On day one, I set out a third of the books, sorted into genres and labeled, and held back the rest so that the first few classes wouldn’t snag all of the best ones. Working with the teachers, I had scheduled all of the English classes to visit for part of a block. (I think I should have sent more reminders to faculty, though—I did have to go to some classrooms to remind them about the event). The kids had a mixed reaction to the books; many didn’t find anything they wanted at all, but in some classes, everyone found more than enough—and the difference in enthusiasm between the 5th grade and the 8th grade will surprise no one! For students wanting only one or no books, I allowed them to “give” their choice(s) to a friend, and that worked well.
By the end of the Bonanza, I had a large number of books left over; several scheduled classes never made it in, due to teacher absences, a fire drill, etc., and many students choose no books. I planned to offer the remaining titles to anyone who wanted them after the last class. Also, I planned to set out any leftover books in the library for a week, to cut down on the number of boxes I needed to take to Goodwill. To my surprise, however, at 2:40—the end of the last class—I was swarmed by kids who wanted books. By 2:45 they had taken ALL of the books! I had not realized that kids would want to take home whole boxfuls of books, and if I do this again, I will limit them to five until everyone who wanted more books had gotten some.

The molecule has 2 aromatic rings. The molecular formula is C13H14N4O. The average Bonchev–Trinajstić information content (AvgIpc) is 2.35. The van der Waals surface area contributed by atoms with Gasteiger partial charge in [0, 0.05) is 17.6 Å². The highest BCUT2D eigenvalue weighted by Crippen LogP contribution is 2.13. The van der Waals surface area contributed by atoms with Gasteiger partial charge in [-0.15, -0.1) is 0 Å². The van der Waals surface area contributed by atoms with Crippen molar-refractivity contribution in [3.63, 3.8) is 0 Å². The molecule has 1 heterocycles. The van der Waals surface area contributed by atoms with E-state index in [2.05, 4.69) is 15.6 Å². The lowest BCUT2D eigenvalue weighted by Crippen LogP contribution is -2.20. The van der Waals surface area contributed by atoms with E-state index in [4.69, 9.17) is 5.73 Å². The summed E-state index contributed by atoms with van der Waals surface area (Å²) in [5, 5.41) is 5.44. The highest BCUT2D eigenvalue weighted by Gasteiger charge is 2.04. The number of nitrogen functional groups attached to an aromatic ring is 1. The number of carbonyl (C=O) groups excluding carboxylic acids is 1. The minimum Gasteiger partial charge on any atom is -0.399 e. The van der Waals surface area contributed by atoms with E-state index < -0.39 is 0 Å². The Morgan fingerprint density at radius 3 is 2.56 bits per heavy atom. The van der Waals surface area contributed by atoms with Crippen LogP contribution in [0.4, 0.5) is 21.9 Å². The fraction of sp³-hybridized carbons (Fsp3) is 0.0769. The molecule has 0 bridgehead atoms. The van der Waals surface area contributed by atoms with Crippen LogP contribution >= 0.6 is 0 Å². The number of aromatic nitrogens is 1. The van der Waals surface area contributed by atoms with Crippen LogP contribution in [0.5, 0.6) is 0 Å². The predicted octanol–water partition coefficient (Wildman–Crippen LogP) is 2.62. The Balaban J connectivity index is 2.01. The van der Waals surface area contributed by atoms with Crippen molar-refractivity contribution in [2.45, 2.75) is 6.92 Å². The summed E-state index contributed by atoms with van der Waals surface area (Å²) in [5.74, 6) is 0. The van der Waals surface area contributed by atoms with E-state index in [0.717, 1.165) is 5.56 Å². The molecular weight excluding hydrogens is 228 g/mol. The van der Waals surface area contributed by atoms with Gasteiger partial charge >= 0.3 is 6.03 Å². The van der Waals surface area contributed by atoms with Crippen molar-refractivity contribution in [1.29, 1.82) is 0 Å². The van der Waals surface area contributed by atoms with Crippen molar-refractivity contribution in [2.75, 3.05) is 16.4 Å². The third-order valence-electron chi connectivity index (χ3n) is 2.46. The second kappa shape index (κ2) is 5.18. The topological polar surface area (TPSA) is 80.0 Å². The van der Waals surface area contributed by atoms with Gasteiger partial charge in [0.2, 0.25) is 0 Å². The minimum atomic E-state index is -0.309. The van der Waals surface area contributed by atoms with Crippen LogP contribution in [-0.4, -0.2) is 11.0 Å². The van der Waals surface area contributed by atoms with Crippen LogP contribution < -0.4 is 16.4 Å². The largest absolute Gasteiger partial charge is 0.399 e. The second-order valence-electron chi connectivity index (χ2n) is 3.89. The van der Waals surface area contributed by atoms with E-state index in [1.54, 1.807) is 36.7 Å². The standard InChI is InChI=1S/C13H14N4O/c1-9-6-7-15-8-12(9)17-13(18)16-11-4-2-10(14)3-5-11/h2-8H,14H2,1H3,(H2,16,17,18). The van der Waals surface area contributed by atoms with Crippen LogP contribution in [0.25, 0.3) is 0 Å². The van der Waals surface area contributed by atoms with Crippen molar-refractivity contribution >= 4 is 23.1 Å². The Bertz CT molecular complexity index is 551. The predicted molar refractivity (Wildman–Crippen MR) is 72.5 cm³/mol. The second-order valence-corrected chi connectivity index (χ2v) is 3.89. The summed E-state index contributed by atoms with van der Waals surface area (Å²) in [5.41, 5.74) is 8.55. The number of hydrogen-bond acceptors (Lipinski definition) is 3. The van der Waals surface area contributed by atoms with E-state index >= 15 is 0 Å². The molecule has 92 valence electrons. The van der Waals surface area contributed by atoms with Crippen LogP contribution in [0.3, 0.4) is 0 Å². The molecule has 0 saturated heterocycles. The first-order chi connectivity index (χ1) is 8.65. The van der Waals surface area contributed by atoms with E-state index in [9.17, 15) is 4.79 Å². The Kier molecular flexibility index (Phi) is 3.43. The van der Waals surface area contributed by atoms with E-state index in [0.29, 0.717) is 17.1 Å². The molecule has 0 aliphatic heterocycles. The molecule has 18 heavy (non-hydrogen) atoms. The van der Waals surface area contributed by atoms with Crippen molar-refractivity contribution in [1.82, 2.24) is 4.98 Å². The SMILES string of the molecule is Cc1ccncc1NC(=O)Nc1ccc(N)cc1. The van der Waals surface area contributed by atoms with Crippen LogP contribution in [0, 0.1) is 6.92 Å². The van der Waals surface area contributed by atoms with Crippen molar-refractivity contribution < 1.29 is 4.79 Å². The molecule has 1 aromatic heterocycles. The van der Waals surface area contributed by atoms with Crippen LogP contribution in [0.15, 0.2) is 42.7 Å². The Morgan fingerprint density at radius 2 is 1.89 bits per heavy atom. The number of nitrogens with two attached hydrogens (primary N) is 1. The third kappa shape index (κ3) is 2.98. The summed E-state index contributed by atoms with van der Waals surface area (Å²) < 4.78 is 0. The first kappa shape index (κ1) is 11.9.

In the end, the Bonanza was a success, but I don’t plan to do it again soon. It was a lot more work than a traditional bookfair, and obviously I had no control over the mix of titles; the fantasy section was about 70% Warriors and Wings of Fire! I would still like to explore more equitable ways to run a bookfair, though, and I’m glad I gave this a try. I greatly appreciate the many colleagues who helped along the way, all of the students and parents who donated books, and all the AISL members who described their creative bookfair/book swap programs to me.